None of this should be taken to assume that there is a direct impact on how clicks, attention, or other user-generated metrics affect search results. There have been a number of SEO tests with mixed results that tried to prove click impact on ranking.

At most there seems to be a temporary lift, if any at all. What this would suggest is that, being an evaluation metric, this type of model could be used in the training of internal systems which predict the ideal position of search results.

Click models

Aleksandr Chuklin, a Software Engineer at Google Research Europe and expert in Information Retrieval, published a paper and accompanying website in 2015 that evaluates various click models for web search.

The paper is interesting because it looks at the various models and underlines their various strengths and weaknesses. A few things of interest:

Models can:

  • Look at all results as equal.
  • Look at only results that would have been reviewed (top to bottom).
  • Look at multi-click single session instances.
  • Look at “perseverance” after a click (TTLC).
  • Look at the distance between current click and the last clicked document to predict user SERP browsing.

In addition, this gives some intuition into the fact that click models can be very helpful to Google beyond search satisfaction, by helping them understand the type of search.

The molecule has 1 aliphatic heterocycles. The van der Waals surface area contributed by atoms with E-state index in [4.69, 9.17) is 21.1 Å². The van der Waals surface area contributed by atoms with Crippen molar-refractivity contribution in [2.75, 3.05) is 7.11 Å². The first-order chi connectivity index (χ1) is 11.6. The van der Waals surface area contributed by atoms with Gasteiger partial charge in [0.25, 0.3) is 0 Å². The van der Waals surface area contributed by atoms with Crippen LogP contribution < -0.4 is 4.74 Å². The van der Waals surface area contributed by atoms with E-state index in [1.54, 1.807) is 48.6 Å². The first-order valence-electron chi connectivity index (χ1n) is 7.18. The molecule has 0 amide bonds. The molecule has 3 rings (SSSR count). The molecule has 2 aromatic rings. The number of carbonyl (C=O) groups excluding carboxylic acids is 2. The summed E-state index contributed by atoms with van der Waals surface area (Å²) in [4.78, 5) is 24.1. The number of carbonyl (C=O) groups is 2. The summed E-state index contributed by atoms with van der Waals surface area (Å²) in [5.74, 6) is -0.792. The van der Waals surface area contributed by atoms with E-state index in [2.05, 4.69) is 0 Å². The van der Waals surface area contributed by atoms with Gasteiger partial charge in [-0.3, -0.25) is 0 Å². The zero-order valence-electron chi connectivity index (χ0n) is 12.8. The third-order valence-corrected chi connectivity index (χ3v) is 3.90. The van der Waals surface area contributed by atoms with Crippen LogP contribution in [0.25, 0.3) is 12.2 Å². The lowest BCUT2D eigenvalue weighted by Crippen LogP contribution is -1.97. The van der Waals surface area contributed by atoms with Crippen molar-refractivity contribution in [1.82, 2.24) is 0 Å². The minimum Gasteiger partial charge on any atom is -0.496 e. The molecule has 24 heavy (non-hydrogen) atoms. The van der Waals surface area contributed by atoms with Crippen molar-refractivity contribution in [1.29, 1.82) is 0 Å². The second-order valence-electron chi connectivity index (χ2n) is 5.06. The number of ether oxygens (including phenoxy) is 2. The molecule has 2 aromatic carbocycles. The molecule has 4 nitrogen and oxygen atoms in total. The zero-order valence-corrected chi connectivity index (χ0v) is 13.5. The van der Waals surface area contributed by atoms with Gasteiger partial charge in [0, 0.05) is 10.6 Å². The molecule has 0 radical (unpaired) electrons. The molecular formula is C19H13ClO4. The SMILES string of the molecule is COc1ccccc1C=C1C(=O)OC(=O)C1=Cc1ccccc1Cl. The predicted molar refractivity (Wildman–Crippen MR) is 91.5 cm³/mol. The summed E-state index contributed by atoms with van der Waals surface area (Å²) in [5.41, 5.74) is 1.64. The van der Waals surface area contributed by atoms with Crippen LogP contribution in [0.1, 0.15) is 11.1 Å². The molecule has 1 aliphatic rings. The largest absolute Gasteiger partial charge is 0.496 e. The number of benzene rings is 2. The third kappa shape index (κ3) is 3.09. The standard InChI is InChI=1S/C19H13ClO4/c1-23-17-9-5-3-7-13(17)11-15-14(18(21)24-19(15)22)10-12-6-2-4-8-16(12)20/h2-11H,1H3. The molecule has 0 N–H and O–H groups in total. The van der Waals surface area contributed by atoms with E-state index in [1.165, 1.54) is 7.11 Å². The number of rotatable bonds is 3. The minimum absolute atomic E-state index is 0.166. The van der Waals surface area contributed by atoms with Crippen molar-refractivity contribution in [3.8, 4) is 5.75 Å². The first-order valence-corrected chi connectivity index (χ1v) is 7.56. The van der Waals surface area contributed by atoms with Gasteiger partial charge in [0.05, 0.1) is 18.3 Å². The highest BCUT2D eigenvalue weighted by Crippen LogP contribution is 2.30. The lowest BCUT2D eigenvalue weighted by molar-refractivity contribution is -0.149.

Navigational queries are the most common queries in Google and click models can be used to determine navigational as opposed to informational and transactional queries. The click-through rate for these queries is more predictable than the latter two.

Wrapping up

Understanding click models and how Google uses them to evaluate the quality of search results can help us, as SEOs, understand variations in CTR when reviewing Google Search Console and Search Analytics data.

We often see that brand terms have a CTR of sixty to seventy percent (navigational), and that some results (that we may be ranking well for) have lower than expected clicks. Paul Shapiro looked into this in 2017 in a post that provided a metric (Modified z-score) for outliers in CTR as reported in Google Search Console.

Along with tools like this, it is important to understand more globally that Google has come a long way since ten blue links, and that many things have an impact on clicks, rather than just a compelling title tag.

Having established the importance of search satisfaction to Google, is there anything that SEOs can do to optimize for it?

  • Be aware that investigating whether CTR directly affects search is probably a rabbit hole: even if it did, the impact would more than likely be on longer tail non-transactional searches.
  • Google wants to give their users a great experience. Your listing is just a part of that – so make sure you add to the experience.
  • Make sure you understand the Search Quality Evaluator Guidelines. How your site is designed, written, and developed can strongly affect how Google judges your expertise, authority, and trust.

JR Oakes is the Director of Technical SEO at Adapt Partners.